The crux of this matter lies in contract paragraph 15.2, which expressly makes the contract binding on the parties' "heirs, personal and legal representatives and successors in interest." The inclusion of this provision indicates that the parties explicitly contemplated, and provided for, the possibility of either party's death before closing, by specifying that the death would not terminate the contract, but that the contract would survive, to be performed by the successors or heirs of the deceased party. This provision makes the contract binding on [the buyer's] estate.
While a contract for personal services is terminated by the death of the servant (see Minevitch v. Puleo, 9 AD2d 285, 287 ), a contract of sale is not terminated by the death of the purchaser. On the contrary, as a general rule,
"[w]here the proposed purchaser dies before the closing of title, his executor or administrator may pay the balance of the purchase price and take the deed in his own name holding it in trust for the heirs at law or devisees. It is the duty of the fiduciary for a deceased vendee to complete payments under a contract entered into by such vendee for the purchase of real property" (4-35 Warren's Weed New York Real Property §35.24  [footnote omitted]; see Di Scipio v. Sullivan, 30 AD3d 660 ).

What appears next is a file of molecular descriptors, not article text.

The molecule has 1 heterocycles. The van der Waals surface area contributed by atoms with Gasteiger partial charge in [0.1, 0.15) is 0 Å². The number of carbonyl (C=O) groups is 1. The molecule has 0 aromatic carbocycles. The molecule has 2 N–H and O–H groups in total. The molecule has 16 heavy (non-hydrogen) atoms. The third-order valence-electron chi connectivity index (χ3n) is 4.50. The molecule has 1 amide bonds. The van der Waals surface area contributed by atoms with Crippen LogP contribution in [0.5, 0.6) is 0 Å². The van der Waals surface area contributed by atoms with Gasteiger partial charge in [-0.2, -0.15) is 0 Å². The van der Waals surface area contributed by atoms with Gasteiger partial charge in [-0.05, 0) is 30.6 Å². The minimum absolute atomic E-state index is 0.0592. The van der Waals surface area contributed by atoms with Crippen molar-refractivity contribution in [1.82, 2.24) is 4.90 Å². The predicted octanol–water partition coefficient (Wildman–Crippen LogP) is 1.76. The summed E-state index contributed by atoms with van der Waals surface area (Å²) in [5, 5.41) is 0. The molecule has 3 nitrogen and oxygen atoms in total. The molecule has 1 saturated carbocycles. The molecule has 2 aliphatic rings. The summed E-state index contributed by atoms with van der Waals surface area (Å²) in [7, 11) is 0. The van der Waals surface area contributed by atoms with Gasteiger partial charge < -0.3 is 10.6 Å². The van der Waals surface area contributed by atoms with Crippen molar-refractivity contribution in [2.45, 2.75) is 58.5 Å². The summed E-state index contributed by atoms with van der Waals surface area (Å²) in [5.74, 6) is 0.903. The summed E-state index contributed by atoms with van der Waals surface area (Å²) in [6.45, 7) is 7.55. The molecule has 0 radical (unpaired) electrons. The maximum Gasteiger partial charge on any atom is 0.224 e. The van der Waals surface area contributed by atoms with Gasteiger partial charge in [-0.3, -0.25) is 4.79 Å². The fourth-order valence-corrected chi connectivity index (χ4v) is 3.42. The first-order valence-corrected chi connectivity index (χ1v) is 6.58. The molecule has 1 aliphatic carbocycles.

What about frustration of purpose? No dice:
We also reject [the estate's] contention that [buyer's] death before closing justifies nonperformance under the defense of either impossibility or frustration of contract.
"Impossibility excuses a party's performance only when the destruction of the subject matter of the contract or the means of performance makes performance objectively impossible. Moreover, the impossibility must be produced by an unanticipated event that could not have been foreseen or guarded against in the contract" (Kel Kim Corp. v. Central Mkts., 70 NY2d 900, 902 ). Paragraph 15.2 of the contract conclusively disproves the theory's applicability here. [The estate relies] on a case in which the very subject matter of the contract was destroyed, making performance impossible (see Stewart v. Stone, 127 NY 500 ). However, where performance is possible, albeit unprofitable, the legal excuse of impossibility is not available (see 407 E. 61st Garage v. Savoy Fifth Ave. Corp., 23 NY2d 275, 282 ). The other cases [the estate relies] on for application of the impossibility defense are also not on point.